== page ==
By Amina Abdi
Despite Somalia’s uncertain future there is one thing that is unquestionable and that is, if given the chance the young Somali can ensure lasting peace in the country.
I was born in 1992. This means I was born one year into the war. There is a whole generation of adults who have only seen Somalia at war or who have never seen Somalia at all. I, like many other young Somalis fall somewhere in between. This “in between” is a quite unfortunate place to be in. There are many of us who were either born or took their first steps on foreign soil due to the conflict. We learned to call other places home. We learnt other native languages first. Yet there was still an undeniable longing for Somalia, even if the only thing you heard about the country was the number of people that were killed that week and/or how an incredible of a place it once used to be. A child born when the civil war broke out in Somalia is now a 25 year old adult. An adult who, if they are anything like me, is coming to terms with some of Somalia’s realities in its current state.
Somalia has been labeled as a “failed state” for years now. The country is often used as a measuring tool to determine how bad the situation is in a country of conflict. Even though the situation in Somalia can be described as dire when you look at its political climate and security issues, the common Somali seems to be in denial about how things really are.
A Somali will show you pictures depicting how beautiful and peaceful Somalia used to be before he/she truthfully divulges what they really think about the country. It’s almost as if the act of telling people how Somalia once used to be erases some of the horrors we’ve seen throughout the years. This is probably because Somalia, failed or not, still holds significance to many people. Some of these people like those “in between” are trying to find and redefine what it means to be a Somali in today’s world.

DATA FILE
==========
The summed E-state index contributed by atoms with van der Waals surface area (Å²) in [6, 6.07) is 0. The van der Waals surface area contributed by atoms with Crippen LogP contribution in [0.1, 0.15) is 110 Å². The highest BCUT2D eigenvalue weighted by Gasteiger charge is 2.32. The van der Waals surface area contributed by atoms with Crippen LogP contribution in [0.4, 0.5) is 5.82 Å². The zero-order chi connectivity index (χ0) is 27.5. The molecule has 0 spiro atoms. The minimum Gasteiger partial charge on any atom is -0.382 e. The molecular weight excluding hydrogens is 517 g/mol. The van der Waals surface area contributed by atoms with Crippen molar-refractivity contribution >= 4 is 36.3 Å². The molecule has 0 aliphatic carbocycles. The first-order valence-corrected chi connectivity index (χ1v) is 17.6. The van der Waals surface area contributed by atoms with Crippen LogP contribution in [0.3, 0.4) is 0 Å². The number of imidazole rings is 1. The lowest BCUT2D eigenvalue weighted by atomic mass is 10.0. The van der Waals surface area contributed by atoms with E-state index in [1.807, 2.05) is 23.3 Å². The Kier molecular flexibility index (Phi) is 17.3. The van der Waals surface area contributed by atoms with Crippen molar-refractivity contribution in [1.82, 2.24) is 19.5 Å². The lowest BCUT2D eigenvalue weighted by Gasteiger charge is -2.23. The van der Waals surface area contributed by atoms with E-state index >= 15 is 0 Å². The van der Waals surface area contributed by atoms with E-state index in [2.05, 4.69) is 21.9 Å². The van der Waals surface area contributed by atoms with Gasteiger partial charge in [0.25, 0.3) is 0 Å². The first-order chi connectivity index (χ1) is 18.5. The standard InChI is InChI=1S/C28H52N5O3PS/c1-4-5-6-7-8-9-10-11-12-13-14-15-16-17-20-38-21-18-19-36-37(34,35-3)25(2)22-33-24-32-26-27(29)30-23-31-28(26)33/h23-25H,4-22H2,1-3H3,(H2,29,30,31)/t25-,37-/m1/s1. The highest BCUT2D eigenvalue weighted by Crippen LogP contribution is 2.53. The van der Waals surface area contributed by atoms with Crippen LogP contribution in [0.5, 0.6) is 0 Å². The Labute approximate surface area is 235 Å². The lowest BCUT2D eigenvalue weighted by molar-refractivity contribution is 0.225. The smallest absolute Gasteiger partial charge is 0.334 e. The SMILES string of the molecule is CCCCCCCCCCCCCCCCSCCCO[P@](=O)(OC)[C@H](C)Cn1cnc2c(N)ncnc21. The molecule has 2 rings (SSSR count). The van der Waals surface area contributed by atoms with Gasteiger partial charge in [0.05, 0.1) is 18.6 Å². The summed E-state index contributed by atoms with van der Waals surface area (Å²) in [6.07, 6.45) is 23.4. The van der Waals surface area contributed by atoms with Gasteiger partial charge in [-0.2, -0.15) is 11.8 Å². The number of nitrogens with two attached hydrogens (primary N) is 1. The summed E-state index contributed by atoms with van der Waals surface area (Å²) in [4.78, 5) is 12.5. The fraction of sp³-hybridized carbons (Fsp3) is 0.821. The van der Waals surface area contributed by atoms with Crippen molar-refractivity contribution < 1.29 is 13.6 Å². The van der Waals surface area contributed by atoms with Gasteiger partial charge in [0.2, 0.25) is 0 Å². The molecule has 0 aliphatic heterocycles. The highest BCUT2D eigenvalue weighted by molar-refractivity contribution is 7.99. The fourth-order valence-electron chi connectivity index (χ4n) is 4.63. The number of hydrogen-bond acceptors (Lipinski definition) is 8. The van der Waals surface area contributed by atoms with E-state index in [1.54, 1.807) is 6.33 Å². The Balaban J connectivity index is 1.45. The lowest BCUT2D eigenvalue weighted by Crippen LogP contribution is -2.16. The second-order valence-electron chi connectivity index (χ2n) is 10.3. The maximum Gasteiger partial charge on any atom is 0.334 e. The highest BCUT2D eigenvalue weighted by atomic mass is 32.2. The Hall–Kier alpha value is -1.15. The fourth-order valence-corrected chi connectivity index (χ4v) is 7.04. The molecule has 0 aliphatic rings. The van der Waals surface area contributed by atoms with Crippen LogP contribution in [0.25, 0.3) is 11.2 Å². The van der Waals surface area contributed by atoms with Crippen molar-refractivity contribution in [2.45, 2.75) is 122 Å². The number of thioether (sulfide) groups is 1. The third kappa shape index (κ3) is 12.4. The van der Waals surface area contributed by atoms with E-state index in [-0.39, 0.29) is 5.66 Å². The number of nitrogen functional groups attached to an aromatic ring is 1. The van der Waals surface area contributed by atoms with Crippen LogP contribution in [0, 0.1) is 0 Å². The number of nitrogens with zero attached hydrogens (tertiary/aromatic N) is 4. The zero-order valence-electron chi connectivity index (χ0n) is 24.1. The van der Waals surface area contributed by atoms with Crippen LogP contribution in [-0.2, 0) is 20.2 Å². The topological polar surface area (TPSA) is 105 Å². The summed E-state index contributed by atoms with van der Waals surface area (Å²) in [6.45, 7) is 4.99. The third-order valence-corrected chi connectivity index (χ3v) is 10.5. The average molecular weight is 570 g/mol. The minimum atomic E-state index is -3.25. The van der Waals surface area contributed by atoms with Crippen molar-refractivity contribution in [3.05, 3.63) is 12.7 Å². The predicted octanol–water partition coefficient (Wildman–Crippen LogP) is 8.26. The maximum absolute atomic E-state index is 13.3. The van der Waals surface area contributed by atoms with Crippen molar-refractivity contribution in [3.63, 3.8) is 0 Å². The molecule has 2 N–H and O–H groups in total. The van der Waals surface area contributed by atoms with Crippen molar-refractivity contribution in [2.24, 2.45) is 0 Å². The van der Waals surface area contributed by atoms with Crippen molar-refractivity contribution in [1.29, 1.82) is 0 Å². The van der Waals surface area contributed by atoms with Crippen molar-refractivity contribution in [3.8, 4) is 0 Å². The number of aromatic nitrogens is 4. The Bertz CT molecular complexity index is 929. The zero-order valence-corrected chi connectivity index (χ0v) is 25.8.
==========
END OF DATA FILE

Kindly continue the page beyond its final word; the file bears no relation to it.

To be a young Somali in this day and age is quite confusing. On one hand, you are reminded that you are the future of Somalia and that your generation will undo every negative that was done to the country and on the other hand you are viewed to be too young to do certain things (to have a role in leadership for example). It gets even more confusing if you are a young Somali from the diaspora. No one will even take you seriously unless you can hold a conversation in proper Somali and have the ability to abtiris (naming the names of your father, your grandfather, great-grandfather as a way to state your genealogy).
“A child born when the civil war broke out in Somalia is now a 25 year old adult. An adult who, if they are anything like me, is coming to terms with some of Somalia’s realities in its current state.”
Worse, is when you’re told that you simply just ‘don’t understand certain issues because of your age, when in reality you might even have a better grasp of things because of being younger. Ironically, most of the issues that we have been told that we don’t understand are things that will affect our future. As odd as it may sound, it is usually our own people who make us feel foreign on our own soil. Understandably, a lot of those in the “in between” are defining Somalinimo (Somali identity, being a Somali) on their own terms because of the poor example left by the older generation. As much as our uncles and aunts would like to believe, Somalinimo isn’t how well you can define what our tribal affiliations are but it is rooted in our own personal connection to the country. This could explain why so many young Somalis from the diaspora chose to go back home, because of the need to reestablish that personal connection for themselves.
Despite Somalia’s uncertain future there is one thing that is unquestionable and that is, if given the chance the young Somali can ensure lasting peace in the country. We have proven that we are destined for greatness given the chance: Mo Farh, Warsan Shire and K’naan.
We are fearless and determined to make a change. In a way the civil war still rages within us because it is because of it that we are who we are. Also, it is because of it that we will become even greater. This is why it is so crucial, now more than ever, for the young Somali to take ownership of what is important to them in regards to Somalia. We have waited our whole lives for peace to be brought to us but now we should be the ones orchestrating the process for ourselves. As we’ve seen in the recent past, disgruntled youths have the power to bring down regimes and force those who’ve been ignoring them to listen attentively. Those in Somalia, those in the diaspora and those “in between” deserve to know what peace feels like in their country. In the grand scheme of things it doesn’t matter how people determine our Somaliness in their eyes. All that matters is how willing we are to claim our country despite it still being made foreign to us.
The writer is commentator in International Relations, Peace & Conflict specialist. She can be tweeted @geekinthejungle